I’ve been thinking a lot about sacred space recently. Of course, I give much thought to the concept of what makes a place holy (or sacred) whenever I am in Israel. At each turn one encounters a sacred location from Jewish history.
However, what turns a place that is generally considered to be a secular place into a sacred one?
Last week, after I taught my monthly class on Jewish business ethics at a Downtown Detroit law firm I began to drive back uptown to the suburbs. When I turned to get on the highway I saw the old Tiger Stadium in the distance. While Tiger Stadium hasn’t been used as the home field of the Detroit Tigers since the Tigers last played there on September 27, 1999, it is still very much on the minds of Detroiters and Tigers fans. Seeing the vacant stadium (or what’s left of it since some of it was demolished earlier this year) standing there at the corner of Michigan and Trumbull, I was lured to go pay a visit. I parked my car along the street where the Right Field wall once stood — the area where my favorite player Kirk Gibson used to defend the outfield. I got out and took some photos of the snow-covered park. I felt extremely nostalgic about the baseball stadium where I viewed my first Major League game (and many more after that).
There is much debate about what will become of the old Tiger Stadium, but no matter what it is used for (hopefully little league games) or how it is memorialized (hopefully a museum) there is no question that for me it is sacred space.
This is true of other places in my life as well. I’m sure that many years from now, the Palace of Auburn Hills (home to the Detroit Pistons for the past twenty years) will also become a sacred space to Pistons fans like me who have enjoyed watching them play there (even though I have fond memories of watching the Pistons play at the Pontiac Silverdome as well).
Some places have sentimental value because they haven’t changed much over the years. My oldest son is a preschool student in the exact same classroom where I was a preschool student at Adat Shalom Synagogue in the early 1980s. The classroom hasn’t changed much since then, so each time I walk in to drop him off for school I experience yet another flashback to my childhood. Of course, it has been transformed into a more modern classroom to keep pace with the educational advances of the past three decades. A few years ago I even taught a class in that same room for teenagers and found that to be a surreal experience (at least during the first class). That classroom is certainly a sacred space for me as it is the location where both my formal education and my first born child’s formal education commenced. Independent of the fact that it is in a holy place (synagogue), it still carries sacredness. It is sacred space.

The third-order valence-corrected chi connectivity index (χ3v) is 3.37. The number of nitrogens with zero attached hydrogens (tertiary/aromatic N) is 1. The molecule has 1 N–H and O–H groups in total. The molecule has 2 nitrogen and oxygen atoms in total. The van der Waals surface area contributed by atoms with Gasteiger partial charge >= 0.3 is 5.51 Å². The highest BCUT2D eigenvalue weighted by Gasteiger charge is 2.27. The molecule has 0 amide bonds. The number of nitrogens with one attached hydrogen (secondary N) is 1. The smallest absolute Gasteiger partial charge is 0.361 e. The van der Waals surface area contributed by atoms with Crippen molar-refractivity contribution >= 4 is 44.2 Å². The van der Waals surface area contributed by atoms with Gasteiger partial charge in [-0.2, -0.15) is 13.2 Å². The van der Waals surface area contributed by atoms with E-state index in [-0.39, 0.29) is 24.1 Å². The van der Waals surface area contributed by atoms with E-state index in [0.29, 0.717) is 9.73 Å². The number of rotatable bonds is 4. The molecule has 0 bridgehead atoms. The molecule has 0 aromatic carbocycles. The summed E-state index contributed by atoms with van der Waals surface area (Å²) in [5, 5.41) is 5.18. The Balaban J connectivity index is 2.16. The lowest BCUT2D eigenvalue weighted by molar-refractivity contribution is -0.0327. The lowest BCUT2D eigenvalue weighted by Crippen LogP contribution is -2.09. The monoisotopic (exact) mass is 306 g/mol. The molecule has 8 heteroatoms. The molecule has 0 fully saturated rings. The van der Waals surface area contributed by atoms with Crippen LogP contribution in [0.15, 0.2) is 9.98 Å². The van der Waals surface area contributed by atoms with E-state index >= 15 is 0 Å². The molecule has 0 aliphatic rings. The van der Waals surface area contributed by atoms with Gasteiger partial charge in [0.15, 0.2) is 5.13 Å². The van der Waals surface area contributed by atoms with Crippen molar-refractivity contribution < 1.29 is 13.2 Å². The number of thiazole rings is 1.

In some cases, it is specifically the way in which a sacred space has been transformed that gives it meaning and value. In the case of the original location of the Detroit Holocaust Memorial Center (America’s First Freestanding Holocaust Memorial Center), the transformation is stark and conveys an interesting message. Several years ago, the Detroit Holocaust Memorial Center moved to a new location a few miles away leaving the JCC with the decision of what to do with the space. A new, state-of-the-art teen center now occupies the entire building where the Holocaust center was once located.
A couple days ago I was given a tour of the JCC’s new Beverly Prentis Wagner Teen Center (right) by director Lindsey Fox. It is a very impressive site with ping pong tables, foosball, Nintendo Wii spots, computer labs, a snack-bar, video games, and more. The fact that thousands of Jewish teens will now gather socially in a space once occupied by a memorial to the Holocaust was not lost on me. As soon as I entered the teen center I remembered the chill I felt each time I visited the Holocaust center. I remembered the buzzing sound of the lights above and the coldness of the brick walls. Certain things haven’t changed much in the space. The movie auditorium where I once viewed survivor testimonies looks the same — although now teenagers will watch High School Musical and Adam Sandler movies there. The small seating areas where I once watched films of the Nazi killing machine on small televisions will now be used for Jewish youth to play video games on flat screen monitors. And the conference room where Holocaust researchers once lectured will now be filled with Jewish youth group members eating pizza and socializing.
This is the best way to demonstrate that some sixty years since the end of the Holocaust the Jewish people have endured. This is a loud statement that the Nazi attempts to eradicate the Jewish people were unsuccessful.
A beloved baseball stadium left vacant that will soon be used for youth baseball. A nursery school classroom occupied by multi-generations. A Holocaust memorial center transformed into a Jewish teen center. Each of these is a sacred space transformed to preserve its sacredness.